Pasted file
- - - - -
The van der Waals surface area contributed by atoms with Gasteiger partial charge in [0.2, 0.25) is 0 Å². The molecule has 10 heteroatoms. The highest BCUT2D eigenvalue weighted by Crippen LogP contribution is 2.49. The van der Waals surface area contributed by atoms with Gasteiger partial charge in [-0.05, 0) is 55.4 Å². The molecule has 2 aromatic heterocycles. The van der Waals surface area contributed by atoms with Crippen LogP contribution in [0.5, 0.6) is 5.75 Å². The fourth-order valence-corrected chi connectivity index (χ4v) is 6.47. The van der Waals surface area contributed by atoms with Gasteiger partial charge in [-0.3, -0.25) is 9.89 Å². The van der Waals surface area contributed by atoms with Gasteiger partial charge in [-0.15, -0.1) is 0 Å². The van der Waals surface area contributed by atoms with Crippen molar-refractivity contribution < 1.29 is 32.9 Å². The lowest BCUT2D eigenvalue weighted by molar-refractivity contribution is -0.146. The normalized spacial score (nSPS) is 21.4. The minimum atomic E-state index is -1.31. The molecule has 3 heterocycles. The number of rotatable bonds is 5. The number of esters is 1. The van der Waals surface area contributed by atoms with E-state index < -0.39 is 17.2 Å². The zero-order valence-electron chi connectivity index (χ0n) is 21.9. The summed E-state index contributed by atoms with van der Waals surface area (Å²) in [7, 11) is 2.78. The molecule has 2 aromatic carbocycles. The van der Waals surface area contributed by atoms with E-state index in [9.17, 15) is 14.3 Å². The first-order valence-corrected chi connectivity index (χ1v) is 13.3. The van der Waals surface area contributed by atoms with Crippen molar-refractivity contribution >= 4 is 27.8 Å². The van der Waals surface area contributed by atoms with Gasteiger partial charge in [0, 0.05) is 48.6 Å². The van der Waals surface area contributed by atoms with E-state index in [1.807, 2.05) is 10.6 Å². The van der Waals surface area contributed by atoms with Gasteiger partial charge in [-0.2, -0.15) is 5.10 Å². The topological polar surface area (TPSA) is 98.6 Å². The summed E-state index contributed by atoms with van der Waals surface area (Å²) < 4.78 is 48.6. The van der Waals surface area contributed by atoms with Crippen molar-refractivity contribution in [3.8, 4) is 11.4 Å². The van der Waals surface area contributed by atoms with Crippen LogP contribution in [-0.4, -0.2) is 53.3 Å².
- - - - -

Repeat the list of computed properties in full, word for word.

The van der Waals surface area contributed by atoms with Gasteiger partial charge in [0.2, 0.25) is 0 Å². The molecule has 10 heteroatoms. The highest BCUT2D eigenvalue weighted by Crippen LogP contribution is 2.49. The van der Waals surface area contributed by atoms with Gasteiger partial charge in [-0.05, 0) is 55.4 Å². The molecule has 2 aromatic heterocycles. The van der Waals surface area contributed by atoms with Crippen LogP contribution in [0.5, 0.6) is 5.75 Å². The fourth-order valence-corrected chi connectivity index (χ4v) is 6.47. The van der Waals surface area contributed by atoms with Gasteiger partial charge in [-0.3, -0.25) is 9.89 Å². The van der Waals surface area contributed by atoms with Gasteiger partial charge in [-0.15, -0.1) is 0 Å². The van der Waals surface area contributed by atoms with Crippen molar-refractivity contribution < 1.29 is 32.9 Å². The lowest BCUT2D eigenvalue weighted by molar-refractivity contribution is -0.146. The normalized spacial score (nSPS) is 21.4. The minimum atomic E-state index is -1.31. The molecule has 3 heterocycles. The number of rotatable bonds is 5. The number of esters is 1. The van der Waals surface area contributed by atoms with E-state index < -0.39 is 17.2 Å². The zero-order valence-electron chi connectivity index (χ0n) is 21.9. The summed E-state index contributed by atoms with van der Waals surface area (Å²) in [7, 11) is 2.78. The molecule has 2 aromatic carbocycles. The van der Waals surface area contributed by atoms with E-state index in [9.17, 15) is 14.3 Å². The first-order valence-corrected chi connectivity index (χ1v) is 13.3. The van der Waals surface area contributed by atoms with Crippen molar-refractivity contribution >= 4 is 27.8 Å². The van der Waals surface area contributed by atoms with Gasteiger partial charge in [0, 0.05) is 48.6 Å². The van der Waals surface area contributed by atoms with E-state index in [1.807, 2.05) is 10.6 Å². The van der Waals surface area contributed by atoms with Gasteiger partial charge in [-0.2, -0.15) is 5.10 Å². The topological polar surface area (TPSA) is 98.6 Å². The summed E-state index contributed by atoms with van der Waals surface area (Å²) < 4.78 is 48.6. The van der Waals surface area contributed by atoms with Crippen molar-refractivity contribution in [3.8, 4) is 11.4 Å². The van der Waals surface area contributed by atoms with Crippen LogP contribution in [-0.4, -0.2) is 53.3 Å².